Engineer, Conductor or Brakeman?
I was in a meeting the other day where one of my colleagues joked about a manager at our company who insists on calling our staff "Programmers" rather then "Software Engineers". I responded that I had once been an "Engineer", but now I was just a "Conductor". A friend chimed in that she's just a "Brakeman". All this was said in good fun, but a lot of truth is said in jest.
My job (my real job, not what it says on my business card) is to help keep things running smoothly, to spot problems before they get out of hand, and to gently nudge disparate projects into a common direction. I try to make sure that all the little pixels fit into the big picture.
My title is "Architect", but I don't really design things... I figure out how to morph things to make them fit into a constantly evolving master plan. Sometimes I do feel like a railroad conductor, checking "tickets" to make sure that "passengers" (projects) have paid for the right to be on the train. Other times I feel like a symphony conductor, trying to keep the brass section from overpowering the strings section. I never feel like a railroad engineer; a railroad engineer doesn't have to worry whether or not the train will follow the engine (the tracks insist).
I don't have a staff and I can't compel anybody to do anything. That's actually a good thing; if an architect dictates a design the builder may intentionally misread the blueprints, if an architect "sells" a design the builder will likely improve on it (and the owner will benefit). Selling is a lot harder then dictating, especially when you have to sell a design to business folks who don't fully understand the technology and to technology folks who don't fully understand the business (Add to this the fact that I don't fully understand either the business or the technology and you'll understand the challenge).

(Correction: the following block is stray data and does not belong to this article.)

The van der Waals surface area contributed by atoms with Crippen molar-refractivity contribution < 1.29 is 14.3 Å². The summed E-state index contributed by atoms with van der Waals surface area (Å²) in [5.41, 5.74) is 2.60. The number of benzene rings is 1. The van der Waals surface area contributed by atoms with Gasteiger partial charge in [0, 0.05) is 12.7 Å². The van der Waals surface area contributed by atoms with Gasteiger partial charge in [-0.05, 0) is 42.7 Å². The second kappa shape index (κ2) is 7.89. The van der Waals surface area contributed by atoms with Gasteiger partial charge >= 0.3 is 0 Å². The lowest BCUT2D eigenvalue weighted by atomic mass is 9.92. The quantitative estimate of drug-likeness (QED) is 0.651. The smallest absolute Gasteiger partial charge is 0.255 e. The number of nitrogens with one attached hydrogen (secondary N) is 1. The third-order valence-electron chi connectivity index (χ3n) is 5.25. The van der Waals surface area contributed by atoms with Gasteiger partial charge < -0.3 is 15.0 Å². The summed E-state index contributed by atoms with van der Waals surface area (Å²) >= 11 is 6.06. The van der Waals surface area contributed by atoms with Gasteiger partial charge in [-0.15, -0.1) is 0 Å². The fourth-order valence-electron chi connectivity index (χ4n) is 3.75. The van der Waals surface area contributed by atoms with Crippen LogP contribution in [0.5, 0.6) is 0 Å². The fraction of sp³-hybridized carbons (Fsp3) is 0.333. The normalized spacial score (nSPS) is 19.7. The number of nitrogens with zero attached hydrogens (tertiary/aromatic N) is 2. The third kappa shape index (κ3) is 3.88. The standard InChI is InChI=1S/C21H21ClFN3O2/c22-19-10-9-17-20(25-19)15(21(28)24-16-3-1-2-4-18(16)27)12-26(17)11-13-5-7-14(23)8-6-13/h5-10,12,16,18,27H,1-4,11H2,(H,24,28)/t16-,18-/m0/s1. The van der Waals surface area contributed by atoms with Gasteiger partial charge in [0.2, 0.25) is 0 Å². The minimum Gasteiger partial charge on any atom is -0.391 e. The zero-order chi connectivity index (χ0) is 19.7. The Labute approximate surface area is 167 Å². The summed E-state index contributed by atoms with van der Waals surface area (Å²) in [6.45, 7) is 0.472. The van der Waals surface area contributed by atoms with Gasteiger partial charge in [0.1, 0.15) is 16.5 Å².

My colleague "the Brakeman" has a different role. She's tasked with getting individual projects into production. Like the railroad brakemen of old, she has to jump between moving cars to keep the brakes adjusted. Too much brake and the train will drag to a stop, too little brake and the whole train derails. It's a balancing act and often times stressful (prior to the introduction of pneumatic brakes on railroad cars, thousands of railroad brakemen were crushed to death each year).
We do have some "Engineers" here too, but they're not like railroad engineers. They don't drive engines, they design and build engines. This can be particularly challenging when they're asked to build an engine that can power either an SUV or a moped. We've got other folks who really "just" program; they implement the designs and iron out the bugs.
The real message is that it takes a team. Our success depends on relationships between people, relationships between software components, and relationships between business processes. It really doesnâ€™t matter what it says on your business card.